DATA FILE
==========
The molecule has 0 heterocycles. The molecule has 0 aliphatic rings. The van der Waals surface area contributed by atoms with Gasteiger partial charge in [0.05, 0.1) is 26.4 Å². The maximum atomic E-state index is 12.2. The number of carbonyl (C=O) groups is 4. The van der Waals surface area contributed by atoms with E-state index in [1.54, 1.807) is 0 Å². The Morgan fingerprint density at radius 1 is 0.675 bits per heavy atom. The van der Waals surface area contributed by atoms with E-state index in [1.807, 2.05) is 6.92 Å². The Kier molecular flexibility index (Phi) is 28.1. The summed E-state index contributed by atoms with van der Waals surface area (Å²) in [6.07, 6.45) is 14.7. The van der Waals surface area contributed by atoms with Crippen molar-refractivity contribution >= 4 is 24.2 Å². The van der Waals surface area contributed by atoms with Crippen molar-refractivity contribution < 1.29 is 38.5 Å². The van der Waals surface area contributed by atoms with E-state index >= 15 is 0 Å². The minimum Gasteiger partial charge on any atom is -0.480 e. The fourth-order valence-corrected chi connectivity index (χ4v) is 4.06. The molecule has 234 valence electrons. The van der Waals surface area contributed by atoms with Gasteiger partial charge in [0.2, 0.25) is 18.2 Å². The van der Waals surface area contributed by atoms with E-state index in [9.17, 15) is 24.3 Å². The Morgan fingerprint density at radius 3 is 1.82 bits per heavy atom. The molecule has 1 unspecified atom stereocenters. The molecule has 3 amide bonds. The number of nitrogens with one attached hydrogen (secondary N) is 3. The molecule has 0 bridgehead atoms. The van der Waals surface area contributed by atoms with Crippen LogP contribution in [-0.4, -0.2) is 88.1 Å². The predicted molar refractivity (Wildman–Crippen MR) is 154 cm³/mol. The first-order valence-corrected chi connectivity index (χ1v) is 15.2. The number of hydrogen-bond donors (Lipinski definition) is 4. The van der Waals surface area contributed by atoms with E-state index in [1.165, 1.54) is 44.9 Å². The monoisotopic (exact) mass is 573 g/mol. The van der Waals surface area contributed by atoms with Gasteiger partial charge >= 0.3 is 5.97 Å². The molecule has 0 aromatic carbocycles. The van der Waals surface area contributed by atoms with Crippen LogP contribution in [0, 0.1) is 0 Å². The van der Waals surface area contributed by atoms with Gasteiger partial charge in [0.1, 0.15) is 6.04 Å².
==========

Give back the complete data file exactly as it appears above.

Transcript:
The molecule has 0 heterocycles. The molecule has 0 aliphatic rings. The van der Waals surface area contributed by atoms with Gasteiger partial charge in [0.05, 0.1) is 26.4 Å². The maximum atomic E-state index is 12.2. The number of carbonyl (C=O) groups is 4. The van der Waals surface area contributed by atoms with E-state index in [1.54, 1.807) is 0 Å². The Morgan fingerprint density at radius 1 is 0.675 bits per heavy atom. The van der Waals surface area contributed by atoms with E-state index in [1.807, 2.05) is 6.92 Å². The Kier molecular flexibility index (Phi) is 28.1. The summed E-state index contributed by atoms with van der Waals surface area (Å²) in [6.07, 6.45) is 14.7. The van der Waals surface area contributed by atoms with Crippen molar-refractivity contribution >= 4 is 24.2 Å². The van der Waals surface area contributed by atoms with Crippen molar-refractivity contribution < 1.29 is 38.5 Å². The van der Waals surface area contributed by atoms with E-state index >= 15 is 0 Å². The minimum Gasteiger partial charge on any atom is -0.480 e. The fourth-order valence-corrected chi connectivity index (χ4v) is 4.06. The molecule has 234 valence electrons. The van der Waals surface area contributed by atoms with Gasteiger partial charge in [0.2, 0.25) is 18.2 Å². The van der Waals surface area contributed by atoms with E-state index in [9.17, 15) is 24.3 Å². The Morgan fingerprint density at radius 3 is 1.82 bits per heavy atom. The molecule has 1 unspecified atom stereocenters. The molecule has 3 amide bonds. The number of nitrogens with one attached hydrogen (secondary N) is 3. The molecule has 0 bridgehead atoms. The van der Waals surface area contributed by atoms with Crippen LogP contribution in [-0.4, -0.2) is 88.1 Å². The predicted molar refractivity (Wildman–Crippen MR) is 154 cm³/mol. The first-order valence-corrected chi connectivity index (χ1v) is 15.2. The number of hydrogen-bond donors (Lipinski definition) is 4. The van der Waals surface area contributed by atoms with E-state index in [1.165, 1.54) is 44.9 Å². The monoisotopic (exact) mass is 573 g/mol. The van der Waals surface area contributed by atoms with Gasteiger partial charge >= 0.3 is 5.97 Å². The molecule has 0 aromatic carbocycles. The van der Waals surface area contributed by atoms with Crippen LogP contribution in [0, 0.1) is 0 Å². The van der Waals surface area contributed by atoms with Gasteiger partial charge in [0.1, 0.15) is 6.04 Å².